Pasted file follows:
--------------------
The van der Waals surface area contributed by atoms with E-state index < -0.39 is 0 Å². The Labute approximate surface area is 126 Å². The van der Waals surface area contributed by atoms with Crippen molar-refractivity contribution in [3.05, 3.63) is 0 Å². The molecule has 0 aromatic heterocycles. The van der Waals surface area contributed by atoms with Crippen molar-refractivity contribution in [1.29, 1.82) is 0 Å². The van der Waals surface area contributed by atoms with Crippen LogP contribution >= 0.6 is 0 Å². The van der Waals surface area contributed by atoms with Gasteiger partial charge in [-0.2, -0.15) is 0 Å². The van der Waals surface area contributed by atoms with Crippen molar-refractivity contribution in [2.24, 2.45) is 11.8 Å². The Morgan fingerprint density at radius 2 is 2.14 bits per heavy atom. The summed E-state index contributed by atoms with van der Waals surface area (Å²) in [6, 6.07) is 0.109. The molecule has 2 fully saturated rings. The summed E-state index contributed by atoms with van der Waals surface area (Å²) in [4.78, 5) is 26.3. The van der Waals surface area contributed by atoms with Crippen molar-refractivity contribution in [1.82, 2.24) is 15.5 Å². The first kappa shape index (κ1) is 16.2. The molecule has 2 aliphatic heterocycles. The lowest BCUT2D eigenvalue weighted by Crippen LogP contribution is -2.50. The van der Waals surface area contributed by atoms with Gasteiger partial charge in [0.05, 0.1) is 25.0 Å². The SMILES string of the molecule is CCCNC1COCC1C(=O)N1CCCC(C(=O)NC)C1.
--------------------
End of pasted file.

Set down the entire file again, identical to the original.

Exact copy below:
The van der Waals surface area contributed by atoms with E-state index < -0.39 is 0 Å². The Labute approximate surface area is 126 Å². The van der Waals surface area contributed by atoms with Crippen molar-refractivity contribution in [3.05, 3.63) is 0 Å². The molecule has 0 aromatic heterocycles. The van der Waals surface area contributed by atoms with Crippen molar-refractivity contribution in [1.29, 1.82) is 0 Å². The van der Waals surface area contributed by atoms with Crippen LogP contribution >= 0.6 is 0 Å². The van der Waals surface area contributed by atoms with Gasteiger partial charge in [-0.2, -0.15) is 0 Å². The van der Waals surface area contributed by atoms with Crippen molar-refractivity contribution in [2.24, 2.45) is 11.8 Å². The Morgan fingerprint density at radius 2 is 2.14 bits per heavy atom. The summed E-state index contributed by atoms with van der Waals surface area (Å²) in [6, 6.07) is 0.109. The molecule has 2 fully saturated rings. The summed E-state index contributed by atoms with van der Waals surface area (Å²) in [4.78, 5) is 26.3. The van der Waals surface area contributed by atoms with Crippen molar-refractivity contribution in [1.82, 2.24) is 15.5 Å². The first kappa shape index (κ1) is 16.2. The molecule has 2 aliphatic heterocycles. The lowest BCUT2D eigenvalue weighted by Crippen LogP contribution is -2.50. The van der Waals surface area contributed by atoms with Gasteiger partial charge in [0.05, 0.1) is 25.0 Å². The SMILES string of the molecule is CCCNC1COCC1C(=O)N1CCCC(C(=O)NC)C1.